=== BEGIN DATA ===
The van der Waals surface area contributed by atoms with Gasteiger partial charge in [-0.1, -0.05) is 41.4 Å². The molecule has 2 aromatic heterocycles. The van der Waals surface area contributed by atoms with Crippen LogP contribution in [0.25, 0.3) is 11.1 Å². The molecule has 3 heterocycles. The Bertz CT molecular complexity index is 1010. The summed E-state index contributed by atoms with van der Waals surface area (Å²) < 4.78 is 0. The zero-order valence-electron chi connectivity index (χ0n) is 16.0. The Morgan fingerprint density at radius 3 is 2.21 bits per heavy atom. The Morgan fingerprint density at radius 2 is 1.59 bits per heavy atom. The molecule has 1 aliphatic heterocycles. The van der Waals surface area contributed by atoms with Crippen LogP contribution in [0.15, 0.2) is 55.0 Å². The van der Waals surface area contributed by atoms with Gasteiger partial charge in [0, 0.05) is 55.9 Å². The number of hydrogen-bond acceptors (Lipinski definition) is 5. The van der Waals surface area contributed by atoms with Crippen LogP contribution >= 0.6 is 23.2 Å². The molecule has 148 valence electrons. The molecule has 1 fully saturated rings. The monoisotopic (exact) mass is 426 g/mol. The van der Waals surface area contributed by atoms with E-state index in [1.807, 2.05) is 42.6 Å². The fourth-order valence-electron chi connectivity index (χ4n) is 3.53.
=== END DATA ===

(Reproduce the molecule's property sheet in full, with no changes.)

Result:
The van der Waals surface area contributed by atoms with Gasteiger partial charge in [-0.1, -0.05) is 41.4 Å². The molecule has 2 aromatic heterocycles. The van der Waals surface area contributed by atoms with Crippen LogP contribution in [0.25, 0.3) is 11.1 Å². The molecule has 3 heterocycles. The Bertz CT molecular complexity index is 1010. The summed E-state index contributed by atoms with van der Waals surface area (Å²) < 4.78 is 0. The zero-order valence-electron chi connectivity index (χ0n) is 16.0. The Morgan fingerprint density at radius 3 is 2.21 bits per heavy atom. The Morgan fingerprint density at radius 2 is 1.59 bits per heavy atom. The molecule has 1 aliphatic heterocycles. The van der Waals surface area contributed by atoms with Crippen LogP contribution in [0.15, 0.2) is 55.0 Å². The van der Waals surface area contributed by atoms with Gasteiger partial charge in [0, 0.05) is 55.9 Å². The number of hydrogen-bond acceptors (Lipinski definition) is 5. The van der Waals surface area contributed by atoms with Crippen LogP contribution >= 0.6 is 23.2 Å². The molecule has 148 valence electrons. The molecule has 1 fully saturated rings. The monoisotopic (exact) mass is 426 g/mol. The van der Waals surface area contributed by atoms with E-state index in [1.807, 2.05) is 42.6 Å². The fourth-order valence-electron chi connectivity index (χ4n) is 3.53.